Microsoft’s Geopolitical Bug Experts

REDMOND, Wash., Dec. 6, 2000 — Like thousands of Microsoft employees, Tom Edwards and his team spend their days ensuring that the company’s products are bug-free — but the bugs they find aren’t the kind that can crash software or create security issues.

Edwards heads up Microsoft’s Geopolitical Product Strategy team, a group formed to help the company understand and address the geopolitical issues in its products — an increasingly critical function for a company whose products are distributed in more than 60 countries outside the United States and increasingly make use of maps, country/region lists, scenarios and artwork that touch on sensitive international issues.

While a misaligned flag or a badly drawn border in a seemingly remote region might easily happen due to a minor oversight by a software developer, those errors are potentially serious issues in that country — issues that could impact the company’s business.
“These are critical issues for us because we want to do the right thing for our customers, and also because some governments have very strict laws about how their geography is described or displayed on maps,”
Edwards says.
“In some situations, they’re so strict that violating these laws has serious consequences –products could be banned in that country.”

The GPS team is also charged with ensuring that the company’s products properly represent its global customers’ views of the world. Diana Pallais, a GPS team member with a doctorate in International Relations, cites an issue that doesn’t violate any laws, yet still threatens to alienate customers in an important region:
“We learned from one of our Mexican employees that many Web sites refer to Mexico as part of Central America, which is geographically inaccurate. Mexico is part of North America. So if you’re a Mexican consumer being told that you’re part of Central America, you might see that as inherent discrimination. It touches on something that’s very delicate for Mexicans. Nobody’s going to land in jail for making mistakes like that, but it sends the wrong message.”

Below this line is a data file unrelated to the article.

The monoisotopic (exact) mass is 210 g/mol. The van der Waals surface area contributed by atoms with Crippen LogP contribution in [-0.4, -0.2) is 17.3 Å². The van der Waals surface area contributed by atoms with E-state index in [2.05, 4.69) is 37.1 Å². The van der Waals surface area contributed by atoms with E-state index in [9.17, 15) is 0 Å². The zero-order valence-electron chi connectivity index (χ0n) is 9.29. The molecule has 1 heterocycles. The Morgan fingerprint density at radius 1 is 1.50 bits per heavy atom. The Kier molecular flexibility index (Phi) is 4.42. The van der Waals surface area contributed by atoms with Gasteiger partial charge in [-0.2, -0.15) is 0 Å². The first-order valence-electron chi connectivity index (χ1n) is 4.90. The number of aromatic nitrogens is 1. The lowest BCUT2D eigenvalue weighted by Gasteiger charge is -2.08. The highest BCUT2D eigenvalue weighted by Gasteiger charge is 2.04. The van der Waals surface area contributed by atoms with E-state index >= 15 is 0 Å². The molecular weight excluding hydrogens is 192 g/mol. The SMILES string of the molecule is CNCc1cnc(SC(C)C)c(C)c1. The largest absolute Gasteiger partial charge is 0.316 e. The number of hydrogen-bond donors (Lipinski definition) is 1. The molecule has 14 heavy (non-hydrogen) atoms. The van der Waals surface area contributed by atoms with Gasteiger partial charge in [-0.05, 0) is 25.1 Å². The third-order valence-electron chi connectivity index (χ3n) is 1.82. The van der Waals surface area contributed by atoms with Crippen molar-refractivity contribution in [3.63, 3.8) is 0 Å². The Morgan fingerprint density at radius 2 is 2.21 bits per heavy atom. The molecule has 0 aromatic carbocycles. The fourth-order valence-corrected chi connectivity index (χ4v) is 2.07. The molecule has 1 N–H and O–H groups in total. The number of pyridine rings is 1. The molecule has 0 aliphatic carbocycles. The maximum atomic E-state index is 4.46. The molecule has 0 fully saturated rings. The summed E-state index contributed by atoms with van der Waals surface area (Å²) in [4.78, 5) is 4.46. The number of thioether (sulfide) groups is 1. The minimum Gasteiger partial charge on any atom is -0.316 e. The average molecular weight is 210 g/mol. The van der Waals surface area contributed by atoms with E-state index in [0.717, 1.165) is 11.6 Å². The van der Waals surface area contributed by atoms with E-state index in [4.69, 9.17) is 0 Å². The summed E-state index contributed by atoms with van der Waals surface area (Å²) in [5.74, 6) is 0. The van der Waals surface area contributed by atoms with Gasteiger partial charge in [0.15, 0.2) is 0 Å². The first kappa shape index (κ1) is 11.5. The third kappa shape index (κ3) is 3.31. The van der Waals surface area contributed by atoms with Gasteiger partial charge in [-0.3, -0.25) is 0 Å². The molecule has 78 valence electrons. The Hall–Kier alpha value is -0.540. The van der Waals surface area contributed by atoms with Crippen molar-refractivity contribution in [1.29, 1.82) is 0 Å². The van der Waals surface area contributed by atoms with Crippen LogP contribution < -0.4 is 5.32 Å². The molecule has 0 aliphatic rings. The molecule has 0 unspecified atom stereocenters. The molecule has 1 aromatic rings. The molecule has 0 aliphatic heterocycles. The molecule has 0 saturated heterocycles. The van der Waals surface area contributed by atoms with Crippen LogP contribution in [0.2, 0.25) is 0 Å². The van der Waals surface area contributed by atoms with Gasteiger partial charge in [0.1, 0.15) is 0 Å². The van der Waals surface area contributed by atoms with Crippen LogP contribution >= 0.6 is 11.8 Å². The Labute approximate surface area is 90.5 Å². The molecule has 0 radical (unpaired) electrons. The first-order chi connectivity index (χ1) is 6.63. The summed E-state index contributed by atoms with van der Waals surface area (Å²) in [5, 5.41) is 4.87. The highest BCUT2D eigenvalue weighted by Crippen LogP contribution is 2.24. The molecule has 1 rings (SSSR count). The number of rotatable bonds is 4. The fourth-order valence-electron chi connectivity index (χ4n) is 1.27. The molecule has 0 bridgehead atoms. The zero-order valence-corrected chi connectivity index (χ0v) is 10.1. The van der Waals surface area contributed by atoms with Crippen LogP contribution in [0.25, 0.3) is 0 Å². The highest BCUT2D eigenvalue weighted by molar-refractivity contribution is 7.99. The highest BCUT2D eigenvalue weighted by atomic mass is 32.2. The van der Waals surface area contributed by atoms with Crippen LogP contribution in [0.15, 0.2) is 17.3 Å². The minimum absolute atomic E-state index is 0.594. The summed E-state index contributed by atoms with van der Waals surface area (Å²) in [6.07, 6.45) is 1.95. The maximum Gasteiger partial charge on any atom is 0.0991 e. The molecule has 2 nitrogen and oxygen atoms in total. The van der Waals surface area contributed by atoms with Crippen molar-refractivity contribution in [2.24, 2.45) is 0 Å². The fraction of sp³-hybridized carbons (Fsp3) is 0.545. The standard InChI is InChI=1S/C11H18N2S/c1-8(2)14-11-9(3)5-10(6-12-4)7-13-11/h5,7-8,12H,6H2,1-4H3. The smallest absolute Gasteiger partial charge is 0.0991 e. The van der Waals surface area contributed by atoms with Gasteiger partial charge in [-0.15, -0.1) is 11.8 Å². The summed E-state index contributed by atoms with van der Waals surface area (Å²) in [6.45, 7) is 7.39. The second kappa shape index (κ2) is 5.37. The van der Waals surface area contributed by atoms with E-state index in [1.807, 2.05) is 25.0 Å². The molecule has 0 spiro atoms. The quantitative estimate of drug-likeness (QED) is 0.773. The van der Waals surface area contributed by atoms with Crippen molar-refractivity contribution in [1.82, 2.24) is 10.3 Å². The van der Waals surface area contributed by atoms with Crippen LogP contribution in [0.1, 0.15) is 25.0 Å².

In most cases, the GPS team resolves issues like these by keeping pace with global developments and maintaining a comprehensive knowledge base of the proper ways to name and describe sensitive places. The team strives to maintain neutrality and avoid creating a context in which political inferences could be drawn from its products. For example, the team encourages the use of
“country/region lists”
and
“capital/major city lists”
as an alternative to
“country”
and
“capital”
lists, to avoid being seen as
“taking a stand”
on sovereignty issues.

The team also provides background information and guidelines on how to portray sensitive areas, and keeps product groups abreast of the laws that affect their product’s content in a particular region. With extremely sensitive issues where a neutral compromise is impossible, the team will recommend not distributing certain products in sensitive regions, or creating a separate version for the region if the expense is justified.